Part of my work involves writing up token patterns, rules, and sequences for a state machine that does a kind of "fuzzy" identification and comparison of address data.


So, you're essentially a secretary who isn't doing any programming, who is typing data (token patterns, rules, ...) for a program written in who-knows-what, for the purpose of matching addresses from 2 different badly designed systems; and because you're a secretary and not a programmer you couldn't be bothered fixing the real problem (making sure the addresses used in both badly designed systems complied with some kind of "universal standard" when they were entered in the first place, so that addresses always match).


Being ignorant, intentionally dense, and resorting to vilification basically disqualifies you from further discussion. That's not "making a point", that's "being a ****".

1) I said "part of my work". I also maintain and improve on all the other parts I mentioned.

2) Those templates could be expressed in e.g. LISP. The controlling scripts could be expressed in e.g. Bash. They aren't, for various reasons, but they could be. The fact that they are expressed in a different language, or that this language is domain-specific, does not make them non-programms, nor does it make me a "secretary".

2b) I take exception at the derogatory way in which you used "secretary" there. Our secretaries do lots of very valuable work, which relieves the programmers from a lot of bookkeeping and red tape. Those are qualified workers in their own right; but they couldn't whip up a name analysis template any better than I could do a quarterly billing.

3) As for "fixing the real problem", you merely proved that you haven't even understood the problem domain. The systems that hold the address data are those of our customers. We support merging of data sets from different customers or sources (e.g. when company A wants to contact all of the new customers they got from the acquisition of company B). We support vetting data (e.g. when people attempt to circumvent "one per customer only" rules by using alternative spellings or mis-spellings of their name and address). We support exactly the "standardizing" of address data that you called for -- to whatever standard is used by the customer in question. We support many similar services, making us one of the market leaders in the business. When you demand "everybody" complying with "some kind of 'universal standard'", it just shows how little you have understood the real world. Those addresses have been entered into computers or filled in into paper forms by real people. Real people can't be "standardized".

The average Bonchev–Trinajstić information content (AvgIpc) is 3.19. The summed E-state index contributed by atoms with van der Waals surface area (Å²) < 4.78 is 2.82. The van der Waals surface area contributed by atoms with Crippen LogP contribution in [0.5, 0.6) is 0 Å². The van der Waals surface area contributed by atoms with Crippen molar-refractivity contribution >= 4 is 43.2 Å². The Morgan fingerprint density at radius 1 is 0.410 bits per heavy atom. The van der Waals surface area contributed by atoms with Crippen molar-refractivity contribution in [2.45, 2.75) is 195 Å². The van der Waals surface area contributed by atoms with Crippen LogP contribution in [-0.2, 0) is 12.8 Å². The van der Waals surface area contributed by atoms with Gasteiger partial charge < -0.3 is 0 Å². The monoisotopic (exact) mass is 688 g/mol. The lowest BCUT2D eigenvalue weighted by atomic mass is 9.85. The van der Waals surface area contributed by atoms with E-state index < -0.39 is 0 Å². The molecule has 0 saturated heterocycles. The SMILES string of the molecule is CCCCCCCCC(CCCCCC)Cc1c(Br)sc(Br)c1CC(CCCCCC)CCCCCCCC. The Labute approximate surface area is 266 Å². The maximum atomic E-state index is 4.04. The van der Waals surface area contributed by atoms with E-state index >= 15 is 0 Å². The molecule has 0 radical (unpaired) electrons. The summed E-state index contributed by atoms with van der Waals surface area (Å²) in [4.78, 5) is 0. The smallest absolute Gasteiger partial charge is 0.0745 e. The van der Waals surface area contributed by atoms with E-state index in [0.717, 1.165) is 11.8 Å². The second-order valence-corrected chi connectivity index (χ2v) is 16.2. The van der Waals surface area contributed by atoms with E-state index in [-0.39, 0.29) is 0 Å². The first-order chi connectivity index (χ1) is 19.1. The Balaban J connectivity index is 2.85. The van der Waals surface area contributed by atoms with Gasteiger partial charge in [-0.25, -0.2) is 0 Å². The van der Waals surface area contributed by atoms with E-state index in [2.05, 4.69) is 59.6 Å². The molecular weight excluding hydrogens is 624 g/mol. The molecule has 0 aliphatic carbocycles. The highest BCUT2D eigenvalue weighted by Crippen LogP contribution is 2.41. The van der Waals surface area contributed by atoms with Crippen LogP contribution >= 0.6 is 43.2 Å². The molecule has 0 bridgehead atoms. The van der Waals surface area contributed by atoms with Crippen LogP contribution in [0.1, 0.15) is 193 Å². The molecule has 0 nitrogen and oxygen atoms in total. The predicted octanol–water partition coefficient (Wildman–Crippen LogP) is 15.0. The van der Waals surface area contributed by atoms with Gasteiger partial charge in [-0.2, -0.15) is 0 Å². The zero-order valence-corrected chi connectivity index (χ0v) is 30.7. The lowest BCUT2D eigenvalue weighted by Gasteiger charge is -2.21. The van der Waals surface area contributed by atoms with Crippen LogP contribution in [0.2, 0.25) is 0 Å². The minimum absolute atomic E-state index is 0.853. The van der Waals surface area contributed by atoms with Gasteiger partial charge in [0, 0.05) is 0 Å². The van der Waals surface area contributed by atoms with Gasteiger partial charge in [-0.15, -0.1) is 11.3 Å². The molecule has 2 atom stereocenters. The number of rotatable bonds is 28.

3b) I take exception at the casual way with which you assume that your architectural understanding of a problem domain that has been presented to you in a much abbreviated forum posting naturally beats that of a couple of highly qualified people who've actually designed the system. To the point where you feel justified to deride those who've actually worked on the system instead of whipping up a snarky forum post. Aren't you a bit full of yourself here?

I won't go any deeper into your reply, because I don't enjoy technical discussions with people who are a **** about it.

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 Post subject: Re: Esoteric programming languages
PostPosted: Thu Oct 11, 2018 3:07 am 
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Anyway.

Learning a language isn't the big time / cost factor. But it also does not bring you onto the same level as everybody else as far as communication is concerned.

To my experience, only about 10% of the "talk" in a project is actually language related. The rest is specific parlance of the problem domain and the libraries / packages / modules / algorithms used to model the problem.

I consider myself to be reasonably "fluent" in C++. But that isn't what allows me to do my job. I also know about Unicode, the ICU library, about Boost.Asio, and about the specific data structures used by the software I am working with. In my previous job I knew about stock markets, stocks, options, futures etc., and the data structures that software used to model those.

My expertise in C++ has been "borrowed" by another department two times this year. The first project was about triggering a bunch of PoE cameras over a network, simultaneously, and reading / saving the image data. This required familiarizing myself with the camera manufacturer's SDK; good thing I've worked with hardware SDK's before.

The second project was about optimizing some involved matrix calculations done on image data (not from the aforementioned cameras). That required familiarizing myself with OpenCV, and the mathematics involved. I've never been there, and my math skills are weak, so virtually all the optimization came from parallelizing the algorithm.

All the above are C++ projects. Even for someone fluent in everything the language standard has to offer, there would be a learning curve involved before he / she could take over those projects. There is no way any of these projects could be "standardized" as their problem domains are disjunct. There are countless more problem domains out there -- data storage and retrieval (a.k.a. "databases" / "query languages"), audio processing, process control, graph logic, ... -- the width of which far outweighs any variation in languages used.

Bottom line, changing the problem domain involves much more work than changing languages, and you cannot dream of "standardizing" problem domains. Variation is life. Cope.